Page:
Two national obsessions - cricket and politics - will get full play barely hours from now, and the state of play in both the fields points to a defining moment in both the spheres.
The final cricket Test match between India and England at Nagpur, which gets under way today, will yield a result in five fitful days, but the state of mind of the Indian players as they warm up this morning points to a camp that is distinctly low on morale - and wracked by contentious disputes both on and off the field.
Mohinder Amarnath's explosive disclosures on Wednesday that BCCI president N Srinivasan vetoed a unanimous decision by all five members of the selection committee ahead of this series that MS Dhoni be dropped as India's captain following two horrendous 'away' series - and his own poor batting record of recent times - have shaken the foundations of the cricketing establishment. Whatever happens in this Test match, where Dhoni will be looking to win and square the series (and salvage what he can of his personal honour), the reverberations from Amarnath's bombshell will be felt for long - and pile on pressure for changes to the manner in which the game is played in India.
More critically, the dispute calls into question the stranglehold that cricket administrators have had on the game for long, but which has acquired excessive commercial dimensions in an era of IPL franchises. The conflict-of-interest situation arising from Srinivasan's "two hats" - that of BCCI president and as owner of the Chennai Super Kings IPL franchise, which team too Dhoni captains - is too stark to be brushed away.
If the Indian team had been faring well on the field, such inconvenient truths may have mattered little, given that the BCCI is one heck of a gravy train from which no one wants to disembark too soon. But the team's rotten show in recent times, even on tailormade home pitches, has exposed not just their onfield fallibility but the fact that what happens within the panelled rooms of BCCI administrators is directly impacting the state of play of the Indian team.
Amarnath's whistleblowing expose, even if it was not motivated by the noblest of intentions, opens the can of worms in a way that subjects the cricketing establishment to scrutiny - and could perhaps even bring pressure to bear on it to amend the BCCI constitution, which invests such autocratic powers on the president to the detriment of cricket. In that sense, India's cricketing establishment is at a crossroads, and depending on how things pan out, the game may never be the same.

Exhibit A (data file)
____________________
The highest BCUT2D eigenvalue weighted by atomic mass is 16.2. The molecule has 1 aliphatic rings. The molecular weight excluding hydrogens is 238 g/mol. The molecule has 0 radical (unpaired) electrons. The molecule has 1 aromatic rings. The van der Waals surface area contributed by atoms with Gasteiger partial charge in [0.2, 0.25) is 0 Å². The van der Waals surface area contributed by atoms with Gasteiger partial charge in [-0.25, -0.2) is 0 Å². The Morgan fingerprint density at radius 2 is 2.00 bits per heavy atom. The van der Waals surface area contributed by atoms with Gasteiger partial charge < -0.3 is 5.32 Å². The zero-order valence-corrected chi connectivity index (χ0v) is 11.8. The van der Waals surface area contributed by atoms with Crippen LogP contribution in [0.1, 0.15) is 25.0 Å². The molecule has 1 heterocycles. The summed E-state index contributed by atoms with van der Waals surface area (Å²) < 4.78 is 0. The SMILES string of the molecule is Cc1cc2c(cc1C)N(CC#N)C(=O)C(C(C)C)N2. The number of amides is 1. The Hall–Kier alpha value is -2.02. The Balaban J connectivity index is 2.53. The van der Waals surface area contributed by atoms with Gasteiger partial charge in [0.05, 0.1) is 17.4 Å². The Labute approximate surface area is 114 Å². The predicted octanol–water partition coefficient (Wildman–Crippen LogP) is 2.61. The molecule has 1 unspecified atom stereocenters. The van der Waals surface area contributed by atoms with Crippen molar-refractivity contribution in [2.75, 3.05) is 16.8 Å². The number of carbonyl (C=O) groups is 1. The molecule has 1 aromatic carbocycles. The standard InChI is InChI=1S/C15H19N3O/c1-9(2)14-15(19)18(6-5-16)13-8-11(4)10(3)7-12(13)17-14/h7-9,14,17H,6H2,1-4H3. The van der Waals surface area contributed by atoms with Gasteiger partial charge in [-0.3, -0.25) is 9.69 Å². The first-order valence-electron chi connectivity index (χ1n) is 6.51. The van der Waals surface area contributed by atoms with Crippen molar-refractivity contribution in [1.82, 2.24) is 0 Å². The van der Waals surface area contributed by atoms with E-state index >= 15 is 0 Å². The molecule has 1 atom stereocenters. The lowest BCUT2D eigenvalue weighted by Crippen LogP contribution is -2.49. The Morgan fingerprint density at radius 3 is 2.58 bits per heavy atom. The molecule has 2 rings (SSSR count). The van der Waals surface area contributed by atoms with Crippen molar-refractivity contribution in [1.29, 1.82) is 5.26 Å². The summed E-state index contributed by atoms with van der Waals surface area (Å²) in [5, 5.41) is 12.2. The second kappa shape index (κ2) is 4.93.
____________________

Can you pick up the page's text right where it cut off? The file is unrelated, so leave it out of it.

The other 'sport', which too has game-changing potential beyond its ken, gets under way with the first round of polling in the Assembly election in Gujarat. In normal circumstances, the results of Assembly election in one of India's 28 States, which accounts for only 26 Lok Sabha constituencies (out of 544 all-India), would merely be a sideshow, a footnote in political history.
Yet, what happens here, starting today and culminating on 20 December, when results are announced, has the potential to profoundly alter both the political and economic landscape of India in incalculable ways. The reason, of course, is that the man at the centre of it all - Narendra Modi - is manifestly looking to project himself onto the national stage on the strength of a strong showing in these elections.
That projectile path, is of course, not entirely free of turbulence: the past, and all the historical baggage that it comes with, is weighing down Modi, and it is far from certain that for all the public endorsements by BJP leaders of his putative candidature for prime ministership, he enjoys their unstinted, open-hearted support.
But this much is certain: Modi today represents a force for 'creative destruction'. He can stir things up in the cesspool of politics: he has palpably changed the way politics is played in Gujarat - you only have to listen to Congress leaders' rhetoric on the stump over the 10 years since 2002 for validation of that - and has the capacity to do much the same at the national level. The stagnant water of Indian political thinking today reek to high heavens; a churn - within the limits of moderation which today's polity will enforce - would clear the blockholes and allow the water to flow freely, as it does at the Sabarmati waterfront today.
And just as important, Modi has moved the needle on the discourse over development, away from populist welfarism that has characterised it for far too long. It may well be the case, as his critics have argued, that his record of development in Gujarat is not as sparkling as is made out to be, but Modi has a record to back him up of more than marginal success in experimenting with an alternative paradigm of development.
In the universe of Indian politics, where even the notionally right-wing BJP's developmental discourse is difficult to distinguish from that of the far Left, Modi's experiments in advancing the developmental agenda represent a break from India's economic history. The Congress, the original party of economic reforms, has so lost its nerve that it will begin to undertake even the feeblest of reforms only as a cover to divert attention away from its record of corruption in office. In such a scenario, the Indian economic discourse need a balancing force on the right, and Modi is best placed to be that force.
All this holds true irrespective of whether or not Modi makes that final journey to the citadels of power in Delhi. Just the prospect of his ascendance is enough to stir things up - and change the game.
There is a hush across India as the umpires step out onto the field - both in Nagpur and across Gujarat. Play will commence in a while. But irrespective of what happens on the fields of play, Indian cricket - and politics - may never be the same again...